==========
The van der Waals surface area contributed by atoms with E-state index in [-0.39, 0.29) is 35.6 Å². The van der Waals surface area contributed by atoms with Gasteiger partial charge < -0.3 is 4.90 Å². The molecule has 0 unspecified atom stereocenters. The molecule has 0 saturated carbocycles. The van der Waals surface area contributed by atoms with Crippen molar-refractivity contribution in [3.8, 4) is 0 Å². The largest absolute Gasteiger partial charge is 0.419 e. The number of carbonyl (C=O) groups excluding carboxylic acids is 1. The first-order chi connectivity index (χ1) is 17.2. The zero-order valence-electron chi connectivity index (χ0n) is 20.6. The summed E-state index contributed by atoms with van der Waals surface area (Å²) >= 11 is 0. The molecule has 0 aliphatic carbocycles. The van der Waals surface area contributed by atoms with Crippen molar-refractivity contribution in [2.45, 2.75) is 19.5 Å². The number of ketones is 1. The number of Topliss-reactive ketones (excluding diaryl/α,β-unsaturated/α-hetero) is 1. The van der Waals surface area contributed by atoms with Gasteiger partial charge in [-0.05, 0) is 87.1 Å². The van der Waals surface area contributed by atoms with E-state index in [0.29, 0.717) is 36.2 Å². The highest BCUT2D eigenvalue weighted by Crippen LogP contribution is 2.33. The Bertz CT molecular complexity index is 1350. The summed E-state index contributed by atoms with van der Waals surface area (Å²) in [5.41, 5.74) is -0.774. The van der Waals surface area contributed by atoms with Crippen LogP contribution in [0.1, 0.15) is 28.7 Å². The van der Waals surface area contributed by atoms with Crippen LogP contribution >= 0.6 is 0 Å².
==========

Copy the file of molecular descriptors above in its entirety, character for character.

The van der Waals surface area contributed by atoms with E-state index in [-0.39, 0.29) is 35.6 Å². The van der Waals surface area contributed by atoms with Gasteiger partial charge < -0.3 is 4.90 Å². The molecule has 0 unspecified atom stereocenters. The molecule has 0 saturated carbocycles. The van der Waals surface area contributed by atoms with Crippen molar-refractivity contribution in [3.8, 4) is 0 Å². The largest absolute Gasteiger partial charge is 0.419 e. The number of carbonyl (C=O) groups excluding carboxylic acids is 1. The first-order chi connectivity index (χ1) is 17.2. The zero-order valence-electron chi connectivity index (χ0n) is 20.6. The summed E-state index contributed by atoms with van der Waals surface area (Å²) >= 11 is 0. The molecule has 0 aliphatic carbocycles. The van der Waals surface area contributed by atoms with Crippen molar-refractivity contribution in [2.45, 2.75) is 19.5 Å². The number of ketones is 1. The number of Topliss-reactive ketones (excluding diaryl/α,β-unsaturated/α-hetero) is 1. The van der Waals surface area contributed by atoms with Gasteiger partial charge in [-0.05, 0) is 87.1 Å². The van der Waals surface area contributed by atoms with E-state index in [0.29, 0.717) is 36.2 Å². The highest BCUT2D eigenvalue weighted by Crippen LogP contribution is 2.33. The Bertz CT molecular complexity index is 1350. The summed E-state index contributed by atoms with van der Waals surface area (Å²) in [5.41, 5.74) is -0.774. The van der Waals surface area contributed by atoms with Crippen LogP contribution in [0.1, 0.15) is 28.7 Å². The van der Waals surface area contributed by atoms with Crippen LogP contribution >= 0.6 is 0 Å².